Computerhistorie: NOS/VE bibliotheken en utilities


NOS/VE bibliotheken en utilities

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Command Lists

Each NOS/VE job had a current command list, which was similar to an MS-DOS or UNIX path. Entries in a command list could be libraries or catalogs (my notes on this are skimpy.) An SCL procedure could be run by name if it was in a library in your command list, or by file name. If it were run by file name, the first PROC in that file was run. The same applied to executables.

The concept of a library of commands that could be invoked from a command prompt would be new to MS-DOS and UNIX users but would be familiar to users of some other OSs, including older CDC operating systems. These libraries were called object libraries and were managed by a command utility called CREate_Object_Library. Using the object code utility (OCU), one could maintain object libraries.

Command Utilities and CREate_Object_Library

Command utilities were special programs that interacted with the user via a command language all their own, and used SCL to parse this language. Hence, the syntax of commands with command utilities had to conform to the rules of SCL. In fact, command utilities were simply extensions of SCL–each command in a utility was just an entry point. Command utilities just added their own library of entry points to the beginning of your command list. Hence, you could execute any SCL command from within a command utility as long as it didn’t have the same name as one of the utility’s commands. Command utilities typically presented an interactive prompt with their name followed by a slash, as opposed to the usual system prompt of just /.

Many CDC programs, including CREate_Object_Library, worked by creating a new file rather than directly modifying an existing file. This was safer than changing a file on the fly, though it did require more I/O and disk space.

The following sample session adds a procedure (the find_primes PROC sample) to an existing library. It also demonstrates information maintained by the file system, the fact that NOS/VE was Year 2000 (Y2K)-compliant, and the fact that CDC was at least as fanatical about time precision as I am. You also see that back then, a lot of the CDC system maintainers liked to work very late at night.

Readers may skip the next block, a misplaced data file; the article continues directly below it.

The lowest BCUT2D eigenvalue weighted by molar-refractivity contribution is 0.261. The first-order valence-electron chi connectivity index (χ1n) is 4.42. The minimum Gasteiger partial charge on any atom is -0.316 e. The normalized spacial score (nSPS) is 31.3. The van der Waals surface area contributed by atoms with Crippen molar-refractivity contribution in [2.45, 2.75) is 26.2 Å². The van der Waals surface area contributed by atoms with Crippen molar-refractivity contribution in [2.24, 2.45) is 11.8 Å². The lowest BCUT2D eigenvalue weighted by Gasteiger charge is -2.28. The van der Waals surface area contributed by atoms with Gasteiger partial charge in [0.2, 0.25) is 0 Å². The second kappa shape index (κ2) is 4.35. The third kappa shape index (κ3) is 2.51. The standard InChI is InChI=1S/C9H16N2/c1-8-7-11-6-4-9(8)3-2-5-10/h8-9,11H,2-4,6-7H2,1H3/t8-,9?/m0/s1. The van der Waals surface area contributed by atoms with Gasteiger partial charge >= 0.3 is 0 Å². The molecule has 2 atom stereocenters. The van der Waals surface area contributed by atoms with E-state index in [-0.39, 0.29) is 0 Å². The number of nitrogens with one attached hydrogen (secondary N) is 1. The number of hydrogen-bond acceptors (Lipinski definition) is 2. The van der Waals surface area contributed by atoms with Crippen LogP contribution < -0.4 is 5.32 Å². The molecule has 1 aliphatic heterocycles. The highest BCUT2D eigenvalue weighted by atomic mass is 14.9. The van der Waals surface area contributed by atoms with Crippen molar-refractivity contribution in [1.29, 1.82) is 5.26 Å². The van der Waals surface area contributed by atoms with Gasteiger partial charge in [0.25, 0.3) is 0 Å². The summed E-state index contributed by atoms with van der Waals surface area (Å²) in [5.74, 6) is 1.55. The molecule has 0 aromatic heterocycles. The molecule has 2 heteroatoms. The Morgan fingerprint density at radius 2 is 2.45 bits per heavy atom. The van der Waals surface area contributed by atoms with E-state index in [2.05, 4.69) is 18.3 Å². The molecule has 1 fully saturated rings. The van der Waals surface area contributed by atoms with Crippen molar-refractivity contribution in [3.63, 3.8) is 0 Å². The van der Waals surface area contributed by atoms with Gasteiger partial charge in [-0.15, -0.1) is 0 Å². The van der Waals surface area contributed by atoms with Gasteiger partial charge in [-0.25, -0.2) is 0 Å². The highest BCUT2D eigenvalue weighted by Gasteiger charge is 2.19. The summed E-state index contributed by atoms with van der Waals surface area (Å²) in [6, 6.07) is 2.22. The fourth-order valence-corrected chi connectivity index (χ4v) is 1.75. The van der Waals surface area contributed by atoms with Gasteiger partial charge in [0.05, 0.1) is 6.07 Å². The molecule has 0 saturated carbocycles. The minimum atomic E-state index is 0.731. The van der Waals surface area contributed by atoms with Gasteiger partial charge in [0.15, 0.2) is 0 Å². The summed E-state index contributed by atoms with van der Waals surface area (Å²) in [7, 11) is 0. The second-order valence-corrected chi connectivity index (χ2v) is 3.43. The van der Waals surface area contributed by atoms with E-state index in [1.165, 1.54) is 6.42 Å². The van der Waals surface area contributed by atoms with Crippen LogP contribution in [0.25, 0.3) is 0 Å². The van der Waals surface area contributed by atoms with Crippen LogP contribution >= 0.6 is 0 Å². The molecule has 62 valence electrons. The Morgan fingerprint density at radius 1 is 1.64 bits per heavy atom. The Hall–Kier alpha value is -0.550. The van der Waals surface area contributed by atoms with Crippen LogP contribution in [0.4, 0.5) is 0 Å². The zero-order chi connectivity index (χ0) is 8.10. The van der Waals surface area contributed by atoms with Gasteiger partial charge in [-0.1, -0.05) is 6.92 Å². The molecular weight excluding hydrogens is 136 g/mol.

/primes 1001 1012 “Called from a file name <> the proc name” 1009
/find_primes from=2 to=33 “Proc name doesn’t work because it is not in the command list”
–ERROR– FIND_PRIMES is not a command.
/create_file mrrlib.$next “Create new cycle of mrrlib”
/disce mrrlib “Display details of particular catalog entry (file)”
     CREATION DATE AND TIME: 1985-06-23 23:54:29.845,
     LAST ACCESS DATE AND TIME: 1985-06-23 23:54:29.845,
     LAST MODIFICATION DATE AND TIME: 1985-06-23 23:54:29.845,
     ACCESS COUNT: 59,
     CREATION DATE AND TIME: 1985-06-02 04:11:21.228,
     LAST ACCESS DATE AND TIME: 1985-06-17 23:46:04.549,
     LAST MODIFICATION DATE AND TIME: 1985-06-02 04:26:18.148,
/detach_file $local.mrrlib “This was necessary so that CREOL won’t try with”
/attach_file mrrlib am=all sm=(read,execute) “the wrong share mode”
/create_object_library “We create a new object library, so we have to first” “add the contents of the old one”
     COL/add_module l=mrrlib.3 “Already open, so doesn’t reopen”
     COL/add_module l=primes “Use replace_module for replace”
     COL/generate_library mrrlib.$high “Overwrites high cycle of mrrlib. Technically flawed, because others do have read access at this time”
     COL/quit /detach_file $local.mrrlib “Immediately detach to prevent sharing problems (?)”
/set_program_attribute add_library=mrrlib “This command only adds the library to”
/find_primes to=20 “your subroutine list, not to list used for commands”
–ERROR– FIND_PRIMES is not a command.